Following a lunch break in the cafeteria, we met with her pharmacist, the nurse, a volunteer that’s had a liver transplant, and the transplant surgeon and hepatologist (liver doctor). Meeting the volunteer was really good for Sarah. He just stepped in for a few minutes a couple of times, but it was nice for her to see someone healthy and happy who has been through this. When he walked in and we introduced ourselves, he asked, “which one of you is sick?” and then told her that she looked too cute to need a liver transplant. It made her smile. While the nurse was gathering more history, the surgeon came in and asked some questions and did a mini-exam. Much to our shock, he ascertained that she probably isn’t sick enough to even qualify for a liver transplant yet. She isn’t showing any of the symptoms of liver disease. The liver patients are listed based on a MELD score (Model for End-Stage Liver Disease) and is calculated on three things: bilirubin count, INR (clotting factor), and creatinine (reveals kidney function). You’re given a number from 6 (beginning liver failure) to 40 (worst you can get). Usually, patients get to the uppper 20’s to low 30’s before they get a new liver. Both the surgeon and the hepatologist seemed to think (just by looking at her) that she may not even be at a 6 yet. They are doing an MRI next Thursday to determine if the nodules are just regenerative tissue caused by the cirrhosis, or if they are cancerous. They’ll know by watching how the contrast flushes out or not, how fast they’ve grown, and through certain proteins in her blood work. I know that if they are cancerous, they will transplant at a certain point, but I’m not sure what that does to her MELD score, or how big they let the nodules grow before they will remove the liver. We’ll just have to see. If things look OK, the liver doctors at University will just follow her through blood work quarterly and MRIs every 6 months to keep an eye on things, and begin this process when she will qualify.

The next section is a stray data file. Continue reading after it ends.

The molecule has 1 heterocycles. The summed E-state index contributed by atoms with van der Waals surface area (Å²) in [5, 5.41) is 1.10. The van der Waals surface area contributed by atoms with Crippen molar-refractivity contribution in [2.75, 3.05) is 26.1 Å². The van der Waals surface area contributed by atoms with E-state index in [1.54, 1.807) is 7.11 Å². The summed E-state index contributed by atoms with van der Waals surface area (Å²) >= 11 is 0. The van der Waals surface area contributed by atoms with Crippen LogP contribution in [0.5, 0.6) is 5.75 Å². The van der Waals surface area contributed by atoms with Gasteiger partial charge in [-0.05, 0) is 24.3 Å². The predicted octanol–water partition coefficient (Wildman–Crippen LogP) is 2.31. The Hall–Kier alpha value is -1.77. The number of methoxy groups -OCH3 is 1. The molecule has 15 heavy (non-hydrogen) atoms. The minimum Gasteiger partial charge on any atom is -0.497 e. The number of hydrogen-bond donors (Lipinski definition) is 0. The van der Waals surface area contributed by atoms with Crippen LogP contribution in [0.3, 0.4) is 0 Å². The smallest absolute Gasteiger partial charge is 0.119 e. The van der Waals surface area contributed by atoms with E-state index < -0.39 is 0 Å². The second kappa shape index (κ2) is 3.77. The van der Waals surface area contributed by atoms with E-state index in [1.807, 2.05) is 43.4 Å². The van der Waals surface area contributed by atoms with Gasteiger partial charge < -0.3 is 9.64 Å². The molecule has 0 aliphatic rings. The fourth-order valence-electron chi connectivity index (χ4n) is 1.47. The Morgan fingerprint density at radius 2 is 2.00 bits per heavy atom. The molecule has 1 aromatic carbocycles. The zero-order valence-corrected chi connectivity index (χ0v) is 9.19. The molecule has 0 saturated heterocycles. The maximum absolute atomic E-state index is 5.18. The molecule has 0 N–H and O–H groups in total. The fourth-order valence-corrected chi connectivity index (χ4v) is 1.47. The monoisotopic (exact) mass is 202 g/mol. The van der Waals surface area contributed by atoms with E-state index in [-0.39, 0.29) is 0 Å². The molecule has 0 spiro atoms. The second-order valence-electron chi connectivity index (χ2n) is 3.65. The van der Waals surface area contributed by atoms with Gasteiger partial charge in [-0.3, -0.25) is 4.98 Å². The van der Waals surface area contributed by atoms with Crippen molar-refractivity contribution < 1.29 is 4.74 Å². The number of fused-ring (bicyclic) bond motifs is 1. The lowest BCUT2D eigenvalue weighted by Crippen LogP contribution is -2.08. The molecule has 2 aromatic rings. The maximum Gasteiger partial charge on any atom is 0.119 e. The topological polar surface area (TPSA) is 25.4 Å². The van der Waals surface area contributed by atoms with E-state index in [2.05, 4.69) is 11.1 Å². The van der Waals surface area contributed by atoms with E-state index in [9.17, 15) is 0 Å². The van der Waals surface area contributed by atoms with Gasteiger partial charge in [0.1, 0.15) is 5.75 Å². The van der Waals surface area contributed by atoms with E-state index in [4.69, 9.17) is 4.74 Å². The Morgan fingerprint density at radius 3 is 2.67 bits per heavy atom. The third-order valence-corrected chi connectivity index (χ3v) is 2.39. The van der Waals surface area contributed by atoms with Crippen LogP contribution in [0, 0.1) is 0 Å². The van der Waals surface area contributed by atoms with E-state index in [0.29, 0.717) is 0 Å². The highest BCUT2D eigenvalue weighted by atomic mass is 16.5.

It was kind of tough to go from thinking we’d be years out on testing and waiting, to thinking this could all be over in a year or two, to thinking we’d be waiting a few years before we even got on the list. It was kind of a let-down. I am grateful that she isn’t that sick yet, but I also don’t want her to have to get that sick…ever. We’ve been so focused on the end result — her new life — that we hadn’t thought much about all she’d have to go through before we got there. In Sarah’s mind, getting a new heart and liver were kind of the beginning of the rest of her life. And now, she’s stuck in “no-man’s land” as her doctor called it, being sick, but waiting to get sick enough to do anything about it. It kind of stinks, and we were pretty unsettled for a while.